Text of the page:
World’s quietest room. You can hear yourself blink.


Credit: Orfield Laboratories

Several things went through my mind when I read this. First of all, if I can hear myself blink in this room, that alone is enough to drive me a bit bananas. What does the sound of blinking sound like? Like an eagle’s flap of wings? What would my blood sound like as it flowed through my veins? A river? The sound of a hungry belly would be funny at first, but perhaps it would then suddenly turn into a horror show of creepy whale and lion sounds.

They say not many people can stay longer than 45 minutes in this room and slowly I am understanding why (blink, blink). This opens up a maze and endless hallways of questions and input of how we as humans are adaptable to sound. Imagine people who already live in a very quiet environment and thrown into the loud sounds of NYC. They would not be able to deal with it. The overstimulation of sounds of honking horns, noise, banging would drive them crazy. Then take a person who has lived in a very noisy environment such as NYC and put them in the bowels of the South Pole where one can hear your heartbeat as loud as a shout.

Does the sound of our environment have connection of how we behave or tolerate noise? I know it emphasizes our senses to someone who lives in an extremely quiet environment compared to another person who lives in a noisy environment. Our brain adjusts itself to bring out the survival senses to live in that environment. How quickly can our brain adjust to levels of noise or lack thereof? Do we need sound to survive? Can one slowly wean themselves to adapt to complete lack of sound? What if they put a deaf person in that room? What would they experience?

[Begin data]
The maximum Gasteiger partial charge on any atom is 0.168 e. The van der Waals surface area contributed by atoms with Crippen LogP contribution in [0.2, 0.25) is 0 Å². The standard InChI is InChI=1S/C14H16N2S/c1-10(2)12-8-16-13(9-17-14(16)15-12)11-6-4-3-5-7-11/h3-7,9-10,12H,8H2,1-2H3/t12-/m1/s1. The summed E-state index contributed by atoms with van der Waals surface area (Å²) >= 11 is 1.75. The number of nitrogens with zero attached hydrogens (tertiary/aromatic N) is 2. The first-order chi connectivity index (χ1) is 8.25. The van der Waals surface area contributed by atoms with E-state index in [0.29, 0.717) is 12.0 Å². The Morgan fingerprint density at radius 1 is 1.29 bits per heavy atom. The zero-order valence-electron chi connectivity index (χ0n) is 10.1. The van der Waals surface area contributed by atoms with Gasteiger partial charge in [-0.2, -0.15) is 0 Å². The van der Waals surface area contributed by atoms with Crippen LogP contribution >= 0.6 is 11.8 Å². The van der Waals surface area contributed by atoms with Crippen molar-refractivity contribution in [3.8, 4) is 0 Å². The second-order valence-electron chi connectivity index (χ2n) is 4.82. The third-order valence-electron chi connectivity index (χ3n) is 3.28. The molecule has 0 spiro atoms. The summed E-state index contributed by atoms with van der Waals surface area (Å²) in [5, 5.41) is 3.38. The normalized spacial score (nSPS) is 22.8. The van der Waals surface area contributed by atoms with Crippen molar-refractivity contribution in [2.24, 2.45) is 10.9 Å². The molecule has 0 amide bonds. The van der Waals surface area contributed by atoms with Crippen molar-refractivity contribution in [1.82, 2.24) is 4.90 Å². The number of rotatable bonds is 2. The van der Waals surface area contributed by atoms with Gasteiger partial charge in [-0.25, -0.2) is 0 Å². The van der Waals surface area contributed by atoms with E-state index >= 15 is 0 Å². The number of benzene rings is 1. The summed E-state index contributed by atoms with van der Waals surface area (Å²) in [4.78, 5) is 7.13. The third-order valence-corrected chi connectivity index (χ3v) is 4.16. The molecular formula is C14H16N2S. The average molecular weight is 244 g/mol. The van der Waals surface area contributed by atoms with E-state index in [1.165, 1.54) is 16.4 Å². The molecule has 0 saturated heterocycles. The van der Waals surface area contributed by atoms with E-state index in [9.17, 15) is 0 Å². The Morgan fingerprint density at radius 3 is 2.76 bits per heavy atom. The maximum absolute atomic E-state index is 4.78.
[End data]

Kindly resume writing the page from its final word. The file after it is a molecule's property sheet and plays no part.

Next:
I know I’d whistle to just make noise, but I’m sure I’d be quickly banging on the door pleading for someone to let me out.

Would you take the challenge? How long would you last? How would you distract yourself?

What if they turned off the lights in that room?